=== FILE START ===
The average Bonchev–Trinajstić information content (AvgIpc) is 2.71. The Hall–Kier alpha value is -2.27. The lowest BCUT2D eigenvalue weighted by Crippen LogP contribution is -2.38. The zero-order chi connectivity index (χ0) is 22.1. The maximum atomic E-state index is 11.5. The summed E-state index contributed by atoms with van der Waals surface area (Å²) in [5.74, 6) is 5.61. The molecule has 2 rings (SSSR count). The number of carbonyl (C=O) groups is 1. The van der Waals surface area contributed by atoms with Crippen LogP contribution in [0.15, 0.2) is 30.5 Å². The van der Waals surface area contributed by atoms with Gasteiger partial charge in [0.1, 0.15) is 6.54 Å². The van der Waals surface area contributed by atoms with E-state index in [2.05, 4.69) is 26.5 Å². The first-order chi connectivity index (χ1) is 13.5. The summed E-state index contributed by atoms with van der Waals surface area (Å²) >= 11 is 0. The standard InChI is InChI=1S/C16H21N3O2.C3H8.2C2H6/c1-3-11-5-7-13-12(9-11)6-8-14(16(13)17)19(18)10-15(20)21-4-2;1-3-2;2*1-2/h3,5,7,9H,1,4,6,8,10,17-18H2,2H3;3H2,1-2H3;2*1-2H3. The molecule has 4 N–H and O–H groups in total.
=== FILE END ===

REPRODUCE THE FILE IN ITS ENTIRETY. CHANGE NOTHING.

The average Bonchev–Trinajstić information content (AvgIpc) is 2.71. The Hall–Kier alpha value is -2.27. The lowest BCUT2D eigenvalue weighted by Crippen LogP contribution is -2.38. The zero-order chi connectivity index (χ0) is 22.1. The maximum atomic E-state index is 11.5. The summed E-state index contributed by atoms with van der Waals surface area (Å²) in [5.74, 6) is 5.61. The molecule has 2 rings (SSSR count). The number of carbonyl (C=O) groups is 1. The van der Waals surface area contributed by atoms with Crippen LogP contribution in [0.15, 0.2) is 30.5 Å². The van der Waals surface area contributed by atoms with Gasteiger partial charge in [0.1, 0.15) is 6.54 Å². The van der Waals surface area contributed by atoms with E-state index in [2.05, 4.69) is 26.5 Å². The first-order chi connectivity index (χ1) is 13.5. The summed E-state index contributed by atoms with van der Waals surface area (Å²) >= 11 is 0. The standard InChI is InChI=1S/C16H21N3O2.C3H8.2C2H6/c1-3-11-5-7-13-12(9-11)6-8-14(16(13)17)19(18)10-15(20)21-4-2;1-3-2;2*1-2/h3,5,7,9H,1,4,6,8,10,17-18H2,2H3;3H2,1-2H3;2*1-2H3. The molecule has 4 N–H and O–H groups in total.